Classic yet contemporary trim adds rich detail to décor

Von LISA KLEIN

From braids and cords to tassels and fringe, trim has long been used to add flair to home décor.

Historically elevated to an art form, these extras are reentering modern homes in a big way after years of minimalist design, lending custom detailing to everything from curtains to furniture.

“Trim is being used in fun new ways, and it is one of the easiest and least expensive ways to make each piece in a home unique,” said Timothy Corrigan of the eponymous California- and France-based design firm.

“Whether it be a lampshade, a pillow, an upholstered wall, you name it – adding trim elevates a room to another level.”

Die Details

Trimmings, or passementerie, have an extensive history in both interior and fashion design, dating all the way back to ancient Egypt and Greece.

Throughout the centuries, designers of all stripes have recognized the importance that the small details play in the final product, taking a garment or pillow from simple to statement – something Mr. Corrigan is a major proponent of.

“I believe so much in the ability of trim being able to transform a beautiful piece into something extraordinary that my nickname has become ‘Trim-othy,’” Mr. Corrigan said.

Fresh color palettes give trims a modern twist. Image courtesy of Samuel & Sons

The designer is also a “friend of the brand” to New York-based Samuel & Sons, a family-owned company that currently offers over 10,000 trimmings and has been in business for more than 25 years.

Mr. Corrigan recently worked with the passementerie purveyor to create a new collection, Bagatelle, for spring 2024.

“Samuel & Sons has always been synonymous with the highest level of craftsmanship,” he said.

“Developing this collection with them was so much fun because we wanted to really push the borders in terms of materials, detail and luxury. I am so incredibly proud of the collection that we accomplished together.”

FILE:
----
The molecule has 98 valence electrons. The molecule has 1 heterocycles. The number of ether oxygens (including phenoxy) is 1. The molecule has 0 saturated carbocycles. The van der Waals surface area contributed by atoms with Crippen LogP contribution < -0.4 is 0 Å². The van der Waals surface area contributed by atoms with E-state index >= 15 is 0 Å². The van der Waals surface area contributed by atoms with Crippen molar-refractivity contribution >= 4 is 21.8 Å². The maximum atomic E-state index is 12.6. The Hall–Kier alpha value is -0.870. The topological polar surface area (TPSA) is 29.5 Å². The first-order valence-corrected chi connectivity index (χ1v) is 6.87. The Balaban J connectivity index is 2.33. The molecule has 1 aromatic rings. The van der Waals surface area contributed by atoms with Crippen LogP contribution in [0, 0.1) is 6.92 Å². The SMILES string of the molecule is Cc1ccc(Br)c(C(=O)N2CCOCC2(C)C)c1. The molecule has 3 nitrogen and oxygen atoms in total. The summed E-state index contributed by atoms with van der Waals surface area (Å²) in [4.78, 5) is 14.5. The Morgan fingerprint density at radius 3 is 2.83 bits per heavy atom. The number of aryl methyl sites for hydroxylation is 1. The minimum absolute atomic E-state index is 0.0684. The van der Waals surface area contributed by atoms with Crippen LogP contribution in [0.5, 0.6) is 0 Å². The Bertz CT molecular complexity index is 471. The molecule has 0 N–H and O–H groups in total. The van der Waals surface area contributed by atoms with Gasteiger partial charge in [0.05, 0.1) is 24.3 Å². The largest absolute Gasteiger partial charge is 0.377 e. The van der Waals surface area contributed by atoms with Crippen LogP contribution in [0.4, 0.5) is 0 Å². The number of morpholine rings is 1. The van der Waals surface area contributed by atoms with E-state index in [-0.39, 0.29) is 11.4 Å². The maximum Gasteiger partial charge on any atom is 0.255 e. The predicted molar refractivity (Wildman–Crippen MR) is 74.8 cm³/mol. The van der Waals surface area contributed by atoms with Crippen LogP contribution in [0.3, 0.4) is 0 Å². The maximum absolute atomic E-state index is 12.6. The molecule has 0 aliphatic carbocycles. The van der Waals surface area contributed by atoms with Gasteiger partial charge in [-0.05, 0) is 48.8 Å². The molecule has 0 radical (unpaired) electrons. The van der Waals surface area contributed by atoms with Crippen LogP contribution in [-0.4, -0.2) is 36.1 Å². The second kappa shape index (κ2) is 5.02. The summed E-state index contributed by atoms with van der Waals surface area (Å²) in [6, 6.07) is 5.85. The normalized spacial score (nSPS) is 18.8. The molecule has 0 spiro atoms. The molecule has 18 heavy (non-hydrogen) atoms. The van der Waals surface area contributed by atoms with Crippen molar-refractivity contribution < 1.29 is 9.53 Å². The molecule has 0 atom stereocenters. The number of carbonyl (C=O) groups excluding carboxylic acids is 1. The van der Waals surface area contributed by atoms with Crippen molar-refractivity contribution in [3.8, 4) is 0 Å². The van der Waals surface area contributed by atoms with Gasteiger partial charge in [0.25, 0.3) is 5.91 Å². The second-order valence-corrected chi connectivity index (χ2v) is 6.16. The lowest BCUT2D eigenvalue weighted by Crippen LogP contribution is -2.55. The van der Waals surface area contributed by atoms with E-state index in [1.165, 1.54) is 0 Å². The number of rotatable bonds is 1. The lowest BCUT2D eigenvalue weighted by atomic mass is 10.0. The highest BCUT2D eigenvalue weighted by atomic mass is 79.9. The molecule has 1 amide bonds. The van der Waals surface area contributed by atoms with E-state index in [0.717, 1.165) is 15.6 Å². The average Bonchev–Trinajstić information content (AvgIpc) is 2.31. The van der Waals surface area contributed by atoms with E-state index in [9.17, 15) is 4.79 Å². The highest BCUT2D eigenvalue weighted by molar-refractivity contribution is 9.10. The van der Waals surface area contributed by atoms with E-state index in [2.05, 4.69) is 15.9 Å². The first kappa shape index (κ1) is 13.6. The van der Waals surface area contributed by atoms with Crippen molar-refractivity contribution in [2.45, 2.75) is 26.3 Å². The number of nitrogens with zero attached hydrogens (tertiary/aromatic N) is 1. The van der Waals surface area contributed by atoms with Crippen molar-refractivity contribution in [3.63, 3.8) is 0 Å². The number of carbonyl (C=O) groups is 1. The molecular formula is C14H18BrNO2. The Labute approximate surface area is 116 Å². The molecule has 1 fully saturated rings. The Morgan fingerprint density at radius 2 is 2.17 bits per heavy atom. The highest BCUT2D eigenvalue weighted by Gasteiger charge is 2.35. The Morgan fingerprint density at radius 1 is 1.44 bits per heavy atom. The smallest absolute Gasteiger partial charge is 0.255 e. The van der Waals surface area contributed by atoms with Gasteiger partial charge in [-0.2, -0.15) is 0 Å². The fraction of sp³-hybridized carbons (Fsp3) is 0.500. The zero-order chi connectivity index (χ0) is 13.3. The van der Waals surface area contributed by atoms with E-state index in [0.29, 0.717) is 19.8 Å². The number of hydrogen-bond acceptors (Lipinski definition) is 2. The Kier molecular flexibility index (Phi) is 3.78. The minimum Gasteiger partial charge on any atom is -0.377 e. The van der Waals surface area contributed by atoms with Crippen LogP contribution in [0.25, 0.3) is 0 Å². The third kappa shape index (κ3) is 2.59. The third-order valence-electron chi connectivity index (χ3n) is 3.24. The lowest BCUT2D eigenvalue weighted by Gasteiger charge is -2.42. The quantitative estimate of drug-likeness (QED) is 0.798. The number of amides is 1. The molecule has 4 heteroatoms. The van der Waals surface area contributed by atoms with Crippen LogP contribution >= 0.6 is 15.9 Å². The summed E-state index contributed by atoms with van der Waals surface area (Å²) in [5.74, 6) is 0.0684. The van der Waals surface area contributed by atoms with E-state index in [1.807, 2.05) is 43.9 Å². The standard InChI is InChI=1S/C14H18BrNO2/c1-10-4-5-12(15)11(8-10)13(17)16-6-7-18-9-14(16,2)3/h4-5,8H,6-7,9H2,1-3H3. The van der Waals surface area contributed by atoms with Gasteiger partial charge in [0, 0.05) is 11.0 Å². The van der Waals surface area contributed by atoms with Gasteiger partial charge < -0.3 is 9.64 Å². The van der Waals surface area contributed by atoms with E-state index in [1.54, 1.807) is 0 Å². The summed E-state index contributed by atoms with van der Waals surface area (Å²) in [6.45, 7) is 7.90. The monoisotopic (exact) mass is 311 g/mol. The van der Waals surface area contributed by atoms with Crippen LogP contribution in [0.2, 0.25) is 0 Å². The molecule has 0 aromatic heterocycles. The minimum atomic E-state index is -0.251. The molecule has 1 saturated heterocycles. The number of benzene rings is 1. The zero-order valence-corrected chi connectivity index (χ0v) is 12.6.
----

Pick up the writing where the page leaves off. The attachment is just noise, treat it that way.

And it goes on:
Bagatelle celebrates the art of passementerie that both parties hold so dear, made up of timeless pieces in silk, wool and velvet.

The braids, gimps, borders, cords, marabouts, tassel fringe, key tassels and standout single- or double-tassel tie backs were all inspired by another favorite of Mr. Corrigan’s – French history.

Time for trim

Mr. Corrigan is no stranger to the subject, having restored multiple châteaux in the French countryside.

Passementerie brings a wow factor to any piece of decor. Image courtesy of Samuel & Sons

For the new collection with Samuel & Sons, he found extra inspiration on a tour of the Hôtel de la Marine museum in Paris, especially in the fabrics and colors of the restored private apartments inside.

“Louis XV has always been my favorite period in French architecture and design, and that visit to the new museum inspired me to go back and delve more into the textiles and passementerie of that particularly elegant period,” Mr. Corrigan said.

The trims call upon that 18th-century love of intricate details and fine craftsmanship, all with a modern twist in one of the new-meets-old, chic-yet-comfortable moments the designer is so known for.

The collection’s classic braids and tassels get a contemporary edge from warm color combinations: the ivory, lavender and leaf-green of Wisteria; the golden yellows of Jonquil; and the deep reds of Scarlet Rose, among others.

The items themselves, such as the marabout that is a crisper version of a traditional brush fringe, are also fresh takes on trim that allow today’s designers to celebrate the details.

“It is so great to see how strongly trim has come back into style,” Mr. Corrigan said. “Young designers see it as an opportunity to take a standard product and make it bespoke for their client.

“As midcentury designer Charles Eames so aptly said, ‘The details are not the details. They make the design.’”